At a distance of 16.5 pc from the Earth lies the star Pictoris for which the infrared excess detected by IRAS (Aumann 1984) was attributed to a dusty disk in an intermediate stage between the solar protoplanetary nebulae and an actual solar system (e.g. review by Artymowicz, 1994 and references therein). This system was studied from the UV (Deleuil et al., 1993 and references therein) to the millimeter range (Chini et al., 1991). Circumstellar dust grains producing the infrared excess are present with sizes ranging from the µm domain to the mm domain (e.g. see the review by Artymowicz (1994) and references therein) and are arranged geometrically in a disk seen almost edge-on (Smith and Terrile, 1984). A gaseous component is also present around the star (Sletteback and Carpenter, 1983; review by Vidal-Madjar and Ferlet, 1994 and references therein). Sporadic gas pockets, revealed by UV and visible spectroscopic observations of redshifted metallic lines seen in absorption (Kondo and Bruhweiler, 1985; Ferlet, Hobbs and Vidal-Majar, 1987; Lagrange, Ferlet and Vidal-Majar, 1987), are attributed to the evaporation of kilometer sized bodies, perhaps the Pic analogue of comets, as they fall onto the star (Beust, 1994 and references therein). Slow evaporation of a belt of bodies orbiting at 15-30 AU from the star (somewhat analogous to the Kuiper belt) is also the main ingredient for a model recently proposed to explain the spatial profile of the outer part of the dusty disk (Lecavelier des Etangs et al., 1995).
The study of the inner part of the dusty disk (r 100 AU) is very exciting since it is where planets could exist. In visible, ground-based observations, the contrast between the star and the disk is so high that blooming (charge leakage) and seeing effects have made it impossible to observe the disk within 30 AU from the central star (Golimovski et al., 1993; Lecavelier des Etangs et al., 1993; Kalas and Jewitt, 1995). Even the recent HST observations did not give access to the region within 20 AU (Burrows et al., 1995). A similar limit is reached with ground-based near-IR observations (K band) using adaptative optics (Mouillet and Lagrange, 1996). As shown by Lagage and Pantin (1994, hereafter LP94), the inner region is accessible to mid-IR observations. The first images have shown an inner region deficient in matter, as expected by the models developed to fit the IRAS spectral energy distribution (Gillett, 1986; Diner and Appleby, 1986; Telesco, Becklin and Wolstencroft, 1986; Artymowicz, Burrows and Paresce, 1989; Backmann, Gillett and Witteborn, 1992), and, surprisingly, a large asymmetry between the NE and SW components of the disk.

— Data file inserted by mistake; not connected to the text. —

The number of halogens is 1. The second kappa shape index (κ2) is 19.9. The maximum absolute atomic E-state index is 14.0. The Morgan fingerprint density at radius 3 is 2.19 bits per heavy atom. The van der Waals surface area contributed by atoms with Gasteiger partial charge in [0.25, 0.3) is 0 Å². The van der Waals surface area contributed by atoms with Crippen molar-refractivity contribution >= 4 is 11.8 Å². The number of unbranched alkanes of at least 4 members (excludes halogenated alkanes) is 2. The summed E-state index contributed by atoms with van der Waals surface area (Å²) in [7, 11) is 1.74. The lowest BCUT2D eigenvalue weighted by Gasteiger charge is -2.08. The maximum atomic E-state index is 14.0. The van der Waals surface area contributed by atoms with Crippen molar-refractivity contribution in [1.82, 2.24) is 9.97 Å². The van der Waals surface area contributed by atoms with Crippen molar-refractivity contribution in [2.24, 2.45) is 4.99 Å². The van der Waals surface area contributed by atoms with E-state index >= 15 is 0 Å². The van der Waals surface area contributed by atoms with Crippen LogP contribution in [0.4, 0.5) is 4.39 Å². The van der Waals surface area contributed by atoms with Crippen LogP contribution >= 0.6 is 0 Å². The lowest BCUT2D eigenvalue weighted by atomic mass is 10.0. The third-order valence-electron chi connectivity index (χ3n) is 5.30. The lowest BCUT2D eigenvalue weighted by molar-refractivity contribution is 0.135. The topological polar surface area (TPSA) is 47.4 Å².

In order to confirm and improve these preliminary results, we re-observed Pictoris, again with the mid-infrared camera TIMMI (Thermal Infrared Multi Mode Instrument) mounted on the ESO 3.6m telescope at La Silla, Chile. The new set of images and the associated data reduction are discussed in Sect.2. Sect.3 presents the radial density profile from the data in the range 0-100 AU from the star. We discuss the model used to calculate the thermal emission of the grains, which is essential for inferring the density from the observed flux. The main ingredients of the model are discussed, as well as the simplifying assumptions. We determine dust composition and size distribution by using both constraints provided by the silicate feature observed in the mid-IR (Knacke et al., 1993, Aitken et al., 1993) and physical considerations, such as the dynamic behaviour of the smallest grains that experience radiation pressure forces. In Sect.4, we have extrapolated our inner density to outer regions on the basis of visible data, keeping the same composition of the grains (one component models) in order to be able to try to fit the other observables of the disk (IRAS fluxes, scattered flux, other infrared fluxes). We find that none of these one component models are able to fully reproduce the IRAS measurements. In Sect.5, we relax the assumption of uniform grain composition throughout the disk, by introducing porous silicate particles containing some ice beyond 90 AU. Sect. 6 is devoted to the discussion of some of the consequences of our model, such as the presence of an ice feature at 50 microns, which should be observable by ISO.
© European Southern Observatory (ESO) 1997
Online publication: April 6, 1998